According to the history of riots, this challenge of an unruly civilian population is a problem all governments eventually face and the job of governments the world over is to end the killing and damage as soon as possible by whatever means to restore order.


Lloyd Lofthouse is the award-winning author of My Splendid Concubine [3rd edition]. When you love a Chinese woman, you marry her family and culture too. This is the lusty love story Sir Robert Hart did not want the world to discover.

#1 - Joanna Daneman review posted June 19 2014

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4 Responses to What is the Real Cause of Most Riots?

  1. sanukjim says:

    What the western media and others do not know is the fact that individuals and families in China are mostly confined to their area of birth.Unlike people of most of the rest of the world they can not just up and move (even if they could afford to) for better living or jobs with out permission.I 2007 Honeywell had hired an engineer to work in Beijing .After getting permission for him to be there it took 2 years to get is wife there. Being stationary the people are mostly concerned with their problems in their own area and not want to travel to join in groups to protest anything.living in the country side off and on for 2 1/2 years I found most people Leary of you at first then warming up as you presented your self as open and interested in them.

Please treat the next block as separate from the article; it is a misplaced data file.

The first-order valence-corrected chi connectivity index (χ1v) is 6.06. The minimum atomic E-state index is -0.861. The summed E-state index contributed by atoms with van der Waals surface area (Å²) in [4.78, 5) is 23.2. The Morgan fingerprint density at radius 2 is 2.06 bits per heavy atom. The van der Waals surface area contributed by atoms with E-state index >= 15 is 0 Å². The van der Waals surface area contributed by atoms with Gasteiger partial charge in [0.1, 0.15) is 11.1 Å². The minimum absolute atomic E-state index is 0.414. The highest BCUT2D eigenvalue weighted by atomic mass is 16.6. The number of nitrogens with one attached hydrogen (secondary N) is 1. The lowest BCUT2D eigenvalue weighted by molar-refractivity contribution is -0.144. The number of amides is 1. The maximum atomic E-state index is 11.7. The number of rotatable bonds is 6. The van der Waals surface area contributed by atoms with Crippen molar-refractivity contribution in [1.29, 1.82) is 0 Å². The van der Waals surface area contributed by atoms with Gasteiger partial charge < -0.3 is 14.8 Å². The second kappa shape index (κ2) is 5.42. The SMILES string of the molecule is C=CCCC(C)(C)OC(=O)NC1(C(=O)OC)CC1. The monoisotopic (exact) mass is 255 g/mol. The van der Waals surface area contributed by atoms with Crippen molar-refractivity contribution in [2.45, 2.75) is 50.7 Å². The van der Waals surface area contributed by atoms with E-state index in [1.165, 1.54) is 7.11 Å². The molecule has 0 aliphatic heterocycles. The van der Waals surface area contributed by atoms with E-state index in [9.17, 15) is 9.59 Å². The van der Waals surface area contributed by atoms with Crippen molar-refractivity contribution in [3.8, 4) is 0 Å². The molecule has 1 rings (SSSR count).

I lived there.

    • I’ve read about this but I also know people in China who have managed to figure out ways to get around residential status as long as they don’t have to buy property or go to the local hospital for medical or dental. I understand that residency cards restrict what area you can use for medical help, but if you have a friend or relative, you can live with them in an area that isn’t your approved residency area/status. I’ve learned that the Chinese are skilled at skirting the rules if they want to, but like most people in the U.S. once you settle in and are used to an area, most don’t move. Most stay because that’s where their family and friends also live. The major factor for moving was to find better jobs in factories. That caused hundreds of millions to migrate from rural villages to the large manufacturing areas where they rent living space, but the home they live in is still theirs back in the village. This explains why hundreds of millions of Chinese travel home on China’s major national holiday all in a matter of a few days.

      That’s another factor that keeps people stuck in one place. The fact that rural homes can’t be bought or sold, becasue they are cooperatively owned by the village and the govenrment. In the cities, people are allowed to buy/lease a property for several decades. They buy the lease for that commercial or residential space similar to how we buy homes in the United States. And, just like the United States, we never really own our home even if we pa it off because the government can take it away from the owners if we don’t pay our property tax. In China, the governmetn can take the leased property away for other reasons but it still the same in the end. The house you paid for is not yours anymore.